Since I’ve worked with an outsourcing vendor in the past, I’m often asked questions by those who are interested in learning more about outsourcing product development. One of the questions that often comes up is how you can ensure that your effort to outsource product development will be successful. The answer to this is in understanding your goals and the capabilities of the partner to help you meet those goals.
As with any partnership, compatibility is very important. The first step to ensure compatibility is to understand what your short and long term goals are. Is this simply augmenting resources for a short period of time to get a product out the door? Or is this a multi-year relationship with a goal to reduce operating costs? Both? It’s important for you to understand what your goals are, as working with a partner who has conflicting goals is doomed to be a miserable experience.
Once there are agreed upon goals, the next thing you’ll need to do is select the development partner who will help you meet those goals. You want to make sure that the partner is a fit, which can be done by putting together a list of criteria that will help you assess this. By having this criteria, you’ll at least ensure you’re doing your due diligence to find out as much information as possible for the most compatible partner in all aspects of your business.
Here’s a list of selection criteria I’ve used in the past (in no particular order):
- Communication: The partner development team needs to be able to communicate clearly and articulately, through both written and verbal means. Project and other meetings should be during normal work hours (ideally), and you need to have an understanding of the method of communication (teleconference, video conferencing, etc.), frequency, and proficiency in the native language of the development team (how easy will it be to communicate with the core development team?).
- Onshore Alignment: Are they willing to spend time onshore with the team to understand the project and our development? This is key in reducing miscommunication early in the project.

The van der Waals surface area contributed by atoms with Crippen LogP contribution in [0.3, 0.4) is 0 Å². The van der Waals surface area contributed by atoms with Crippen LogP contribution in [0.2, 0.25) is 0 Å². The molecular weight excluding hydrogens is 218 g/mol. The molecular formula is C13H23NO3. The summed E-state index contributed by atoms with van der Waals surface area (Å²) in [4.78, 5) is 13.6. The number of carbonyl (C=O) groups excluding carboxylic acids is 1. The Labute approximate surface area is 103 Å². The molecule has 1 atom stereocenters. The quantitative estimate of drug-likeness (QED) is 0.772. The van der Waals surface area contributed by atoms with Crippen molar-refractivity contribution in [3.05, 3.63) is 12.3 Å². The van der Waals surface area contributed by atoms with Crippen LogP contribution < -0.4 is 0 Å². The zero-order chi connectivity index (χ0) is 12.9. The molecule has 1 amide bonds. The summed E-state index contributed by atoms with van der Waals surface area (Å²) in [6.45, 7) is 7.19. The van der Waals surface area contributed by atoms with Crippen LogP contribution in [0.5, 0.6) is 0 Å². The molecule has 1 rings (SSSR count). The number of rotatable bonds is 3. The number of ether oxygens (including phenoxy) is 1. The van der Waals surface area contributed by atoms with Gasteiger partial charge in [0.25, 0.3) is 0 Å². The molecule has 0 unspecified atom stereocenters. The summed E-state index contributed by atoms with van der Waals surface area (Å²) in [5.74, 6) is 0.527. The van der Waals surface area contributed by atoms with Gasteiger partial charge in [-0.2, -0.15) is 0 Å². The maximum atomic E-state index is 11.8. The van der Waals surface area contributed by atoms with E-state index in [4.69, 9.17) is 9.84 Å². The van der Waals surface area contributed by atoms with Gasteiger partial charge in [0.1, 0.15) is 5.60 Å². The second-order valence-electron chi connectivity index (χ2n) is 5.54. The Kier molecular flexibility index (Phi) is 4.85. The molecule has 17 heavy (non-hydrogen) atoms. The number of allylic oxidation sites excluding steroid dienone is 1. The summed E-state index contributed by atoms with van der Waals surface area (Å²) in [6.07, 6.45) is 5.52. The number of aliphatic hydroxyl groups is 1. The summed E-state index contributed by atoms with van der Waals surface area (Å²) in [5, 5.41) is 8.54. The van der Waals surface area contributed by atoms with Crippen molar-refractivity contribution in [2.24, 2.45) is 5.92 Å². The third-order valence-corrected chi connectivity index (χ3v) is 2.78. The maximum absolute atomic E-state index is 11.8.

- Infrastructure: The infrastructure of the partner company has to be mature enough and stable to support your development efforts (what is this company’s experience in this area of setup?). This includes internet connectivity, VPN, and telephony services.
- Cultural Differences: There should be some type of awareness of this by the partner company. What are the cultural differences? Is it compatible with your organization or will it negatively impact your projects?
- Software Development Process: This is the maturity level of the software development process (including testing). Is it documented? Is it repeatable? How will development and testing be transitioned back within the onshore team (if needed)? Can they align with your process?
- Individual Contributor Knowledge & Skill Level: Your partner must have the right level of knowledge and experience for the individual contributors. Can you interview their people to make this assessment (Development, QA, and Program Management)? Are they willing to pass a technical challenge to assess this or take on a smaller trial project?
- Staffing Time: What is average time to staff a team when it is needed? You need to know the number of contributors available at any time to be “called up.”
- Performance Issues: How are performance issues handled? Can you turn away individuals who are not performing up to expectations?
- Management of Engagement: How is management of the project (and overall engagement) structured? Is it inline with what your group needs?
- Project Monitoring and Controlling: How will you have “checks and balances” of the offshore Project Manager? What processes are in place for guiding on time/on budget delivery?
- Employee Turnover and Motivation: What is the level of employee turnover (any guarantees against employee loss)? You will probably want to build knowledge within the offshore team, and if team members are constantly changing assignments this will not happen. How are these individuals motivated? Is it inline with your group?
- IP protection: Security for your work. How can you be assured that your development efforts will be secured? What kind of infrastructure security does the partner have (keycard access to only necessary employees, physical separation from other operations, 24 hour security guards)? Security process?
- Business Measurement: What measurement and metrics will be used to ensure alignment with your goals? What is the number and percentage of successful projects on time and budget? How much money is typically saved?
- Resource Costs: What is the cost of resources based on skill and experience level. Is there a rate card?
- Similar Projects Success: What other companies has this vendor delivered for? Are the projects similar in scope and complexity?
- General Engagement/Project Size: How big is the usual engagement? What is the general project size?
By understanding your goals and assessing how a vendor can help you meet those goals, you’ll give yourself the best chance of having a successful partnership in outsourcing your product development.